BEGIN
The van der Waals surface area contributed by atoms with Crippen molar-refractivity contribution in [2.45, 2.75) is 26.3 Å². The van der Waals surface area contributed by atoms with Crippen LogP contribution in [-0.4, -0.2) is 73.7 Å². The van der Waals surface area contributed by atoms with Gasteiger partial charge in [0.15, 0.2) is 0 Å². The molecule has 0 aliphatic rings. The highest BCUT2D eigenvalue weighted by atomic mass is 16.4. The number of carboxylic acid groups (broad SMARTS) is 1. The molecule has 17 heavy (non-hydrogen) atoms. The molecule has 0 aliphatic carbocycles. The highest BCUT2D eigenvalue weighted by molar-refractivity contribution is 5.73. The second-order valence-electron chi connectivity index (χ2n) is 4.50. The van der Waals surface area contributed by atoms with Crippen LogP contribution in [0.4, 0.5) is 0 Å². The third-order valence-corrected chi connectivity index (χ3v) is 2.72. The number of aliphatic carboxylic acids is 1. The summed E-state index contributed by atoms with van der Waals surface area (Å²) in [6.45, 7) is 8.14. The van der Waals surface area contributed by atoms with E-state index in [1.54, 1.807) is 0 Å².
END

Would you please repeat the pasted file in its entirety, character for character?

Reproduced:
The van der Waals surface area contributed by atoms with Crippen molar-refractivity contribution in [2.45, 2.75) is 26.3 Å². The van der Waals surface area contributed by atoms with Crippen LogP contribution in [-0.4, -0.2) is 73.7 Å². The van der Waals surface area contributed by atoms with Gasteiger partial charge in [0.15, 0.2) is 0 Å². The molecule has 0 aliphatic rings. The highest BCUT2D eigenvalue weighted by atomic mass is 16.4. The number of carboxylic acid groups (broad SMARTS) is 1. The molecule has 17 heavy (non-hydrogen) atoms. The molecule has 0 aliphatic carbocycles. The highest BCUT2D eigenvalue weighted by molar-refractivity contribution is 5.73. The second-order valence-electron chi connectivity index (χ2n) is 4.50. The van der Waals surface area contributed by atoms with Crippen LogP contribution in [0.4, 0.5) is 0 Å². The third-order valence-corrected chi connectivity index (χ3v) is 2.72. The number of aliphatic carboxylic acids is 1. The summed E-state index contributed by atoms with van der Waals surface area (Å²) in [6.45, 7) is 8.14. The van der Waals surface area contributed by atoms with E-state index in [1.54, 1.807) is 0 Å².